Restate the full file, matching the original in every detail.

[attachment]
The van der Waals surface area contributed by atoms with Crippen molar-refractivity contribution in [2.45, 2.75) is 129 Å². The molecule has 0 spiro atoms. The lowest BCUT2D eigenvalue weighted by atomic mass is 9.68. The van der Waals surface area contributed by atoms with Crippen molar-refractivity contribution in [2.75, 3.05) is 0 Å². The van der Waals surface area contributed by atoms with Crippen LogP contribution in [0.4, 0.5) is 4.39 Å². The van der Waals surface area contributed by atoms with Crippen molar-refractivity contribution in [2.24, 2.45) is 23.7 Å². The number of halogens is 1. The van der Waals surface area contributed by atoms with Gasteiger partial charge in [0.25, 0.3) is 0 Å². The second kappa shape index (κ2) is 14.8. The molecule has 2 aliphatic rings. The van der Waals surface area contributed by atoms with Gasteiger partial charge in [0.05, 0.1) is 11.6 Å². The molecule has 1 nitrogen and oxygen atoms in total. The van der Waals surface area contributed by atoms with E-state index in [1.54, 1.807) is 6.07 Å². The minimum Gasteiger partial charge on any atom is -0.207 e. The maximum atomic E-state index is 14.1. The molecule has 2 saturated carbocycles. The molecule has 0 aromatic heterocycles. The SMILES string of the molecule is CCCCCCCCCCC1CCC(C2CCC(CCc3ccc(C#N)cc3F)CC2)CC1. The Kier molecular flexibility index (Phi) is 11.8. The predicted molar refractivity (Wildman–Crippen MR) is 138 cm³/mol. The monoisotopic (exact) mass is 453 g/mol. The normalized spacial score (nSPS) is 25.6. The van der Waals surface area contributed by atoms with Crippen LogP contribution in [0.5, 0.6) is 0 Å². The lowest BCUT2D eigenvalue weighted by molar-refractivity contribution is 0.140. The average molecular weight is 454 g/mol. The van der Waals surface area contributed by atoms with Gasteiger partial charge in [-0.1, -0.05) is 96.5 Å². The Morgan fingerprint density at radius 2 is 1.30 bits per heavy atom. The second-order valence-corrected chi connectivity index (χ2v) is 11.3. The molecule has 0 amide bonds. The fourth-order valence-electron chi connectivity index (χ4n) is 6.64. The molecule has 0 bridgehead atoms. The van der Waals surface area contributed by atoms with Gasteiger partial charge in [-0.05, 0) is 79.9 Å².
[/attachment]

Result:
The van der Waals surface area contributed by atoms with Crippen molar-refractivity contribution in [2.45, 2.75) is 129 Å². The molecule has 0 spiro atoms. The lowest BCUT2D eigenvalue weighted by atomic mass is 9.68. The van der Waals surface area contributed by atoms with Crippen molar-refractivity contribution in [2.75, 3.05) is 0 Å². The van der Waals surface area contributed by atoms with Crippen LogP contribution in [0.4, 0.5) is 4.39 Å². The van der Waals surface area contributed by atoms with Crippen molar-refractivity contribution in [2.24, 2.45) is 23.7 Å². The number of halogens is 1. The van der Waals surface area contributed by atoms with Gasteiger partial charge in [0.25, 0.3) is 0 Å². The second kappa shape index (κ2) is 14.8. The molecule has 2 aliphatic rings. The van der Waals surface area contributed by atoms with Gasteiger partial charge in [0.05, 0.1) is 11.6 Å². The molecule has 1 nitrogen and oxygen atoms in total. The van der Waals surface area contributed by atoms with E-state index in [1.54, 1.807) is 6.07 Å². The minimum Gasteiger partial charge on any atom is -0.207 e. The maximum atomic E-state index is 14.1. The molecule has 2 saturated carbocycles. The molecule has 0 aromatic heterocycles. The SMILES string of the molecule is CCCCCCCCCCC1CCC(C2CCC(CCc3ccc(C#N)cc3F)CC2)CC1. The Kier molecular flexibility index (Phi) is 11.8. The predicted molar refractivity (Wildman–Crippen MR) is 138 cm³/mol. The monoisotopic (exact) mass is 453 g/mol. The normalized spacial score (nSPS) is 25.6. The van der Waals surface area contributed by atoms with Crippen LogP contribution in [0.5, 0.6) is 0 Å². The lowest BCUT2D eigenvalue weighted by molar-refractivity contribution is 0.140. The average molecular weight is 454 g/mol. The van der Waals surface area contributed by atoms with Gasteiger partial charge in [-0.1, -0.05) is 96.5 Å². The Morgan fingerprint density at radius 2 is 1.30 bits per heavy atom. The second-order valence-corrected chi connectivity index (χ2v) is 11.3. The molecule has 0 amide bonds. The fourth-order valence-electron chi connectivity index (χ4n) is 6.64. The molecule has 0 bridgehead atoms. The van der Waals surface area contributed by atoms with Gasteiger partial charge in [-0.05, 0) is 79.9 Å².